With all its efforts to gain the American public’s trust, the U.S mainstream media has failed miserably. Recent polls reflect the growing mistrust on mainstream media that has been taking root in the mass psyche for a while.
Last year a Gallup poll found that: “Americans’ trust and confidence in the mass media ‘to report the news fully, accurately and fairly’ has dropped to its lowest level in Gallup polling history, with 32% saying they have a great deal or fair amount of trust in the media. This is down eight percentage points from last year.”
As it can be seen from the graph, for the last 20 years, Americans’ trust in mass media has been falling steadily.Read More »
For a brief while, it seemed like American democracy at its best. The annual Congressional baseball game was held last Thursday night and the Democrats defeated the Republicans 11-2.
In true American spirit, and in a show of political unity, camaraderie and compassion, the winning team handed over the trophy to the losers.
The trophy will now be kept in the office room of Steve Scalise, the Republican chief whip who suffered serious gunshot wounds the previous day and is still lying in a critical condition in hospital.
It was a traditional baseball game that could have been cancelled after the murderous attack by a fanatical Democratic supporter on Republican Congressmen and their aides while they were practicing in a Washington suburb early on Wednesday morning. Apart from Steve Scalise, the third-most-senior member of the US House of Representatives, four others were injured in the shooting. Read More »
The X-37B unmanned spaceplane touches down at Vandenberg Air Force Base in California. | Photo: USAF
The Pentagon’s Defense Advanced Research Projects Agency or DARPA announced Wednesday that it would ally with mega-defense contractor Boeing to build an experimental hypersonic spaceplane capable of delivering small satellites into space and returning to the runway within the same day. The project, known as the Phantom Express XS-1, is a continuation of the United States military’s long-term ambition to conquer and militarize outer space.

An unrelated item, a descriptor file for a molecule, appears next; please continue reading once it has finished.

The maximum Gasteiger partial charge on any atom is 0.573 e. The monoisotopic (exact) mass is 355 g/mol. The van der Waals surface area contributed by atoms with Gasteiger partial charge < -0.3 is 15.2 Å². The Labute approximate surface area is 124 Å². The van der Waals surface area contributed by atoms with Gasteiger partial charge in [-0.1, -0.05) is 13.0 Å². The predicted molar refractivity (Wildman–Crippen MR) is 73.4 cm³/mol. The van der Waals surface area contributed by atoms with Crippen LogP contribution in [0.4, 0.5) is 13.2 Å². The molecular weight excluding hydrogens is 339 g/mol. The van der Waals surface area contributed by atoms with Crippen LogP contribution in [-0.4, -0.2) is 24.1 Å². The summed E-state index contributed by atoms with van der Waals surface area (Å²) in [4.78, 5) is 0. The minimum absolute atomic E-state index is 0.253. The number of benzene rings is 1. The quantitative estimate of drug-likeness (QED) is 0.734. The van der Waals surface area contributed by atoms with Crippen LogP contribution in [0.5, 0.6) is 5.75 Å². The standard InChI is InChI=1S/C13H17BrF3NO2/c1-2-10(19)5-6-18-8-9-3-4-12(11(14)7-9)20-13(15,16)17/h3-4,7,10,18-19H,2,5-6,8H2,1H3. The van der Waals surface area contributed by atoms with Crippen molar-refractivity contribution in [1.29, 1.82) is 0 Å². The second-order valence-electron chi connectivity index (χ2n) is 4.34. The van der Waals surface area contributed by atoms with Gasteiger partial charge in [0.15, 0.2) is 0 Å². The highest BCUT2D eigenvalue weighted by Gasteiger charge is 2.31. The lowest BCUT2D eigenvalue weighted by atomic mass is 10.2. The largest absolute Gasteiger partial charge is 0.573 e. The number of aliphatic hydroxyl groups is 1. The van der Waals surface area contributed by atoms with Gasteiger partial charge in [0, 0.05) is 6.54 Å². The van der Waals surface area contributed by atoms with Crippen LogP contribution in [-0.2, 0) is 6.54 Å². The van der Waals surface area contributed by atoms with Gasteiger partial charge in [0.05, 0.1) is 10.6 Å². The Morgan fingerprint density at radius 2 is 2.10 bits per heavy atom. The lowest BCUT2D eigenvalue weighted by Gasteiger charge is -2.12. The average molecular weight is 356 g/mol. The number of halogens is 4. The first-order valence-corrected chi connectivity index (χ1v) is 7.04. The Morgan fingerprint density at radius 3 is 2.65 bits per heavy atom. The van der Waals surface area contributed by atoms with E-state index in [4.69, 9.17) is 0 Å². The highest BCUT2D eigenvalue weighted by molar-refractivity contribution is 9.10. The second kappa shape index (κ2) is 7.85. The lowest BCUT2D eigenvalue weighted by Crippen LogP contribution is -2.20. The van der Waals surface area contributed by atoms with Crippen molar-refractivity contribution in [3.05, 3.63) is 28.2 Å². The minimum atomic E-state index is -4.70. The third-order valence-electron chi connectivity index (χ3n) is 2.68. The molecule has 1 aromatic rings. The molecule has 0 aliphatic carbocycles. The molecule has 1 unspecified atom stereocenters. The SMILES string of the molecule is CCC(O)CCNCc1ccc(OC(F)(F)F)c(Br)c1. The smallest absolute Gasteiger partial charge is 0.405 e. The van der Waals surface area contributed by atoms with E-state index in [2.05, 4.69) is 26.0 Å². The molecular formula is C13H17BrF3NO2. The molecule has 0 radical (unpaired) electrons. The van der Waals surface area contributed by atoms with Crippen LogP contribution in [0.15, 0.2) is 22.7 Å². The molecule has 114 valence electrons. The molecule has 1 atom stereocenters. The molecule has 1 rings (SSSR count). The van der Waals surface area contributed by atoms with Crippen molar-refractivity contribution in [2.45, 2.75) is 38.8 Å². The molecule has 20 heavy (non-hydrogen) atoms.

WASHINGTON – Today’s passage of the Financial CHOICE Act is a terrible decision by the House of Representatives. If it were to be passed by the Senate and become law, this bill would make future financial crises more likely and more damaging. It would strip away protections against American households being swindled again by the worst actors in the financial sector. It would roll back the sorely needed “fiduciary rule” that requires financial advisers act in the best interest of their clients rather than lining their pockets with the hard-earned savings of the people who turned to those very financial professionals for help with their retirement investments. Finally, it would lead to a less transparent and less democratically accountable Federal Reserve, and would mandate the Fed follow policy rules that would predictably lead to higher unemployment and less ability to fight deep recessions. It’s hard to imagine a bill that could do more broad-based damage to the future economic security of America’s working families.
The Washington Post is out with the second in a series of articles pushing the nastiest of myths about Social Security disability benefits and the people who rely on them.